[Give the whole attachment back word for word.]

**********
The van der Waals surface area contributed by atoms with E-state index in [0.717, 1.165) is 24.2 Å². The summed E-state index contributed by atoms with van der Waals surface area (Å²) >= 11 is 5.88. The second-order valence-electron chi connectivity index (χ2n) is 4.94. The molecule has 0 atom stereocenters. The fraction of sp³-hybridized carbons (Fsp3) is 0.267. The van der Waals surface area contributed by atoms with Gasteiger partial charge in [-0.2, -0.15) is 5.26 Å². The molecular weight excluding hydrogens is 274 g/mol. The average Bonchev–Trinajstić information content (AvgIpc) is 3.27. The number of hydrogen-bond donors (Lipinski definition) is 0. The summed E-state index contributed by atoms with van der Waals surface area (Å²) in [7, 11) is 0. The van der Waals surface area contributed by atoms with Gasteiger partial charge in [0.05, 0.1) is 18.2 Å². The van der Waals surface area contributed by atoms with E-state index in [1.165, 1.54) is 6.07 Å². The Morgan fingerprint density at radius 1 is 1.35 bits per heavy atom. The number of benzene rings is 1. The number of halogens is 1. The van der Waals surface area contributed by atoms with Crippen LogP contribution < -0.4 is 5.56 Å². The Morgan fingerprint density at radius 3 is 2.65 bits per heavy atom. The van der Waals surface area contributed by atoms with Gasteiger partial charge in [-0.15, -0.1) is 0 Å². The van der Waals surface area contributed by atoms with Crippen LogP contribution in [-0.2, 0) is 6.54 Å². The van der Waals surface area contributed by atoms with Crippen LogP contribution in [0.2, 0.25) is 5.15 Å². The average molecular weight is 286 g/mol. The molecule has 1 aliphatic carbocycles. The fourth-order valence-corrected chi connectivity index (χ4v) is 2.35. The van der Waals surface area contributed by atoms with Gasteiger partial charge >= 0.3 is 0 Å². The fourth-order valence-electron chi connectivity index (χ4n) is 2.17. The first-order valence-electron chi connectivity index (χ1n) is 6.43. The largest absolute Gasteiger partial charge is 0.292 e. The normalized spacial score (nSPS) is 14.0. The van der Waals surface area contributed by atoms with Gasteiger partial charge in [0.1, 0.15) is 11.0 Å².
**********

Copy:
The van der Waals surface area contributed by atoms with E-state index in [0.717, 1.165) is 24.2 Å². The summed E-state index contributed by atoms with van der Waals surface area (Å²) >= 11 is 5.88. The second-order valence-electron chi connectivity index (χ2n) is 4.94. The molecule has 0 atom stereocenters. The fraction of sp³-hybridized carbons (Fsp3) is 0.267. The van der Waals surface area contributed by atoms with Gasteiger partial charge in [-0.2, -0.15) is 5.26 Å². The molecular weight excluding hydrogens is 274 g/mol. The average Bonchev–Trinajstić information content (AvgIpc) is 3.27. The number of hydrogen-bond donors (Lipinski definition) is 0. The summed E-state index contributed by atoms with van der Waals surface area (Å²) in [7, 11) is 0. The van der Waals surface area contributed by atoms with Gasteiger partial charge in [0.05, 0.1) is 18.2 Å². The van der Waals surface area contributed by atoms with E-state index in [1.165, 1.54) is 6.07 Å². The Morgan fingerprint density at radius 1 is 1.35 bits per heavy atom. The number of benzene rings is 1. The number of halogens is 1. The van der Waals surface area contributed by atoms with Crippen LogP contribution < -0.4 is 5.56 Å². The Morgan fingerprint density at radius 3 is 2.65 bits per heavy atom. The van der Waals surface area contributed by atoms with Gasteiger partial charge in [-0.15, -0.1) is 0 Å². The van der Waals surface area contributed by atoms with Crippen LogP contribution in [-0.2, 0) is 6.54 Å². The van der Waals surface area contributed by atoms with Crippen LogP contribution in [0.2, 0.25) is 5.15 Å². The average molecular weight is 286 g/mol. The molecule has 1 aliphatic carbocycles. The fourth-order valence-corrected chi connectivity index (χ4v) is 2.35. The van der Waals surface area contributed by atoms with Gasteiger partial charge >= 0.3 is 0 Å². The fourth-order valence-electron chi connectivity index (χ4n) is 2.17. The first-order valence-electron chi connectivity index (χ1n) is 6.43. The largest absolute Gasteiger partial charge is 0.292 e. The normalized spacial score (nSPS) is 14.0. The van der Waals surface area contributed by atoms with Gasteiger partial charge in [0.1, 0.15) is 11.0 Å².